In March 2020, as COVID was beginning to ravage the city (prisoners from Rikers served as gravediggers as the bodies piled up, a job they have long done at New York’s Potter’s Field)), Mayor de Blasio issued an executive order to lower the prison population due to safety concerns. City officials and the Department of Corrections brought the jail population below 4000, the lowest it has been since 1946. At the time de Blasio proclaimed ‘We have reached a historic milestone, and done so in a way that is both humanitarian and just. When I took office, there were over 11,000 people in our jails; six years later we have a population fewer than 4000.’ Bail reform passed at the state level in January 2020, eliminating cash bail for low level crimes, helped the process. At the time the de Blasio administration superficially closed two facilities, including one, the Eric M. Taylor Center, at Rikers. Yet with the prison population now ballooned back up to 6000 this has left thousands stranded in crowded intake centers for days when the requirement is for detainees to be housed in 24 hours or less. The city had to scramble to reopen the Taylor Center.

It has long been a fact that most of the detainees at Rikers are not actually convicted of crimes. In that sense Rikers serves just as much as a holding center as it does a prison. The state’s bail reform law, which was scaled back earlier this year in the midst of a few high profile incidents and media sensationalism, is meant to address this injustice. The decline in prison population since 2014 is indeed an accomplishment, yet more needs to be done. New York State Governor Kathy Hochul recently declared a state of emergency to allow remote court hearings to expedite paperwork and also signed the Less is More Act which eliminates incarceration as a sanction for most noncriminal technical parole violations such as missing a curfew or testing positive for drugs (Isa Abdul Karim was in Rikers for such a violation).

It is true that prisoner violence has increased in Rikers Island in recent years, perhaps the result of the decrease in population leaving a more violent remnant. Yet a prison population almost half of what it was a few years ago should still be easier to manage. Even with the large scale absences, the remaining officer-to-prisoner ratio is above the national average. Much more emphasis needs to be placed on mental health and job services both in and out of prisons as the U.S. has one of the highest recidivism rates in the world- more than 75 percent of released prisoners are arrested again within five years. The rate in Norway is only 20 percent. If one were designing a system to fail one would build the American criminal justice system.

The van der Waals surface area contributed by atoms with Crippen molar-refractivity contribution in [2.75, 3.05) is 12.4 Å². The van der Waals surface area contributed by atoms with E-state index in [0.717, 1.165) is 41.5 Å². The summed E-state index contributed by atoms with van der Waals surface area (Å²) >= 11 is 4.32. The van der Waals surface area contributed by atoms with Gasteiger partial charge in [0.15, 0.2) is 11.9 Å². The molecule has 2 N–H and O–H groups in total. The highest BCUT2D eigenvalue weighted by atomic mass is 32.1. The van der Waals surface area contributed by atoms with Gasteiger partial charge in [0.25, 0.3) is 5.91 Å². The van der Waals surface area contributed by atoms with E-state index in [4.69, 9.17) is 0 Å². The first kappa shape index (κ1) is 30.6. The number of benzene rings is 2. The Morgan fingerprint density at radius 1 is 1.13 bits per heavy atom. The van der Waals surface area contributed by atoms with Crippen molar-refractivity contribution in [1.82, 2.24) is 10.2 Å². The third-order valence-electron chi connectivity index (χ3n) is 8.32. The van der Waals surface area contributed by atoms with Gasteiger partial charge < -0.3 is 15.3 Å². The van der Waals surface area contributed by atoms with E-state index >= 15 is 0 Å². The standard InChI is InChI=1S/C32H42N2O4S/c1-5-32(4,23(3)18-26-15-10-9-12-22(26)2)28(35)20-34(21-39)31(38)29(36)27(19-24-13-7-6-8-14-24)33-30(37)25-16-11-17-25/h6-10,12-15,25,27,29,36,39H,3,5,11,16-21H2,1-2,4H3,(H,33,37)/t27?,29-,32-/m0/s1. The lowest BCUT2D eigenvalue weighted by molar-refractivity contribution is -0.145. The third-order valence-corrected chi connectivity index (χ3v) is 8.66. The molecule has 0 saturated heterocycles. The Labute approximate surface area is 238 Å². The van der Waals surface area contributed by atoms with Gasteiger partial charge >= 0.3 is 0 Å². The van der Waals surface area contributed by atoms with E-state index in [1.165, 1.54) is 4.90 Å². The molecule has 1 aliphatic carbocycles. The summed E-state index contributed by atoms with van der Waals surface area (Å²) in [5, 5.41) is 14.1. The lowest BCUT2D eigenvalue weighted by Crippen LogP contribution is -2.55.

Meanwhile the pandemic driven crime wave, which may well have been decisive in Eric Adams becoming the next mayor, has been in decline. Over the past four months, which included summer months when crime typically spikes, the number of homicides in the city has declined nearly 30 percent- all without any of the ‘law and order’ rollbacks that the Adams campaign claimed were so necessity. Though still above pre-pandemic levels, there is reason for optimism that the decline will continue as the city gets further recovers from the pandemic.

This only emphasizes the point that further reform is urgent. It is an open question whether closing or rebuilding Rikers is the ultimate solution. The plan to build four vertical prisons in city neighborhoods has drawbacks: smaller windows to prevent overlooking, outdoor space is limited. Early designs have emphasized accessibility to courthouses, as well as community gardens and social services. What should not be in question is the need to continue to lower the prison population of Rikers Island. The horror must cease.

Joseph Grosso is a librarian and writer in New York City. He is the author of Emerald City: How Capital Transformed New York (Zer0 Books).